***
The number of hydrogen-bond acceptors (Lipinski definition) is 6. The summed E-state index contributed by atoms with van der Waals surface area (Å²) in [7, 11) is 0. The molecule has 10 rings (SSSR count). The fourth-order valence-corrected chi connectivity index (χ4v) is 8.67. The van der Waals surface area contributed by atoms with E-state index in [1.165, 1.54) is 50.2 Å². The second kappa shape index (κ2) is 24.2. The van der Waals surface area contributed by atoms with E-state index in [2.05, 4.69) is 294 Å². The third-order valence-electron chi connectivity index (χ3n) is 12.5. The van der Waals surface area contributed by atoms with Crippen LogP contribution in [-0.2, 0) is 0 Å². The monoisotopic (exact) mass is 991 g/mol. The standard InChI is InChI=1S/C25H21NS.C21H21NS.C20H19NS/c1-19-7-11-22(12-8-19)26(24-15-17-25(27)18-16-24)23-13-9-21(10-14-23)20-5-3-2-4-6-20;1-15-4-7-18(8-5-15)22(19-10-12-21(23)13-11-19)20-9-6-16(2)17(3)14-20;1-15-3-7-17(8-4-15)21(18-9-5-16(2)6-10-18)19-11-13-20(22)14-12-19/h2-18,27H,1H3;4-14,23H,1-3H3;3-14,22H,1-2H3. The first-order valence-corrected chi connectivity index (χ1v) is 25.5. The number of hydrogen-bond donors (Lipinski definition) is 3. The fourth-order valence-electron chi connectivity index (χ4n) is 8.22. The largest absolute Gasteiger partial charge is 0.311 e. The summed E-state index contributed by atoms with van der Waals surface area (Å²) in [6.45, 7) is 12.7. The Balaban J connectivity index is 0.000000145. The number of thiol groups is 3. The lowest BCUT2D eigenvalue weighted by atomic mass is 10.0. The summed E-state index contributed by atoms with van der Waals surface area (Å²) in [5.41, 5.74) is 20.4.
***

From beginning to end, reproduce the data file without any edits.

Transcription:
The number of hydrogen-bond acceptors (Lipinski definition) is 6. The summed E-state index contributed by atoms with van der Waals surface area (Å²) in [7, 11) is 0. The molecule has 10 rings (SSSR count). The fourth-order valence-corrected chi connectivity index (χ4v) is 8.67. The van der Waals surface area contributed by atoms with E-state index in [1.165, 1.54) is 50.2 Å². The second kappa shape index (κ2) is 24.2. The van der Waals surface area contributed by atoms with E-state index in [2.05, 4.69) is 294 Å². The third-order valence-electron chi connectivity index (χ3n) is 12.5. The van der Waals surface area contributed by atoms with Crippen LogP contribution in [-0.2, 0) is 0 Å². The monoisotopic (exact) mass is 991 g/mol. The standard InChI is InChI=1S/C25H21NS.C21H21NS.C20H19NS/c1-19-7-11-22(12-8-19)26(24-15-17-25(27)18-16-24)23-13-9-21(10-14-23)20-5-3-2-4-6-20;1-15-4-7-18(8-5-15)22(19-10-12-21(23)13-11-19)20-9-6-16(2)17(3)14-20;1-15-3-7-17(8-4-15)21(18-9-5-16(2)6-10-18)19-11-13-20(22)14-12-19/h2-18,27H,1H3;4-14,23H,1-3H3;3-14,22H,1-2H3. The first-order valence-corrected chi connectivity index (χ1v) is 25.5. The number of hydrogen-bond donors (Lipinski definition) is 3. The fourth-order valence-electron chi connectivity index (χ4n) is 8.22. The largest absolute Gasteiger partial charge is 0.311 e. The summed E-state index contributed by atoms with van der Waals surface area (Å²) in [6.45, 7) is 12.7. The Balaban J connectivity index is 0.000000145. The number of thiol groups is 3. The lowest BCUT2D eigenvalue weighted by atomic mass is 10.0. The summed E-state index contributed by atoms with van der Waals surface area (Å²) in [5.41, 5.74) is 20.4.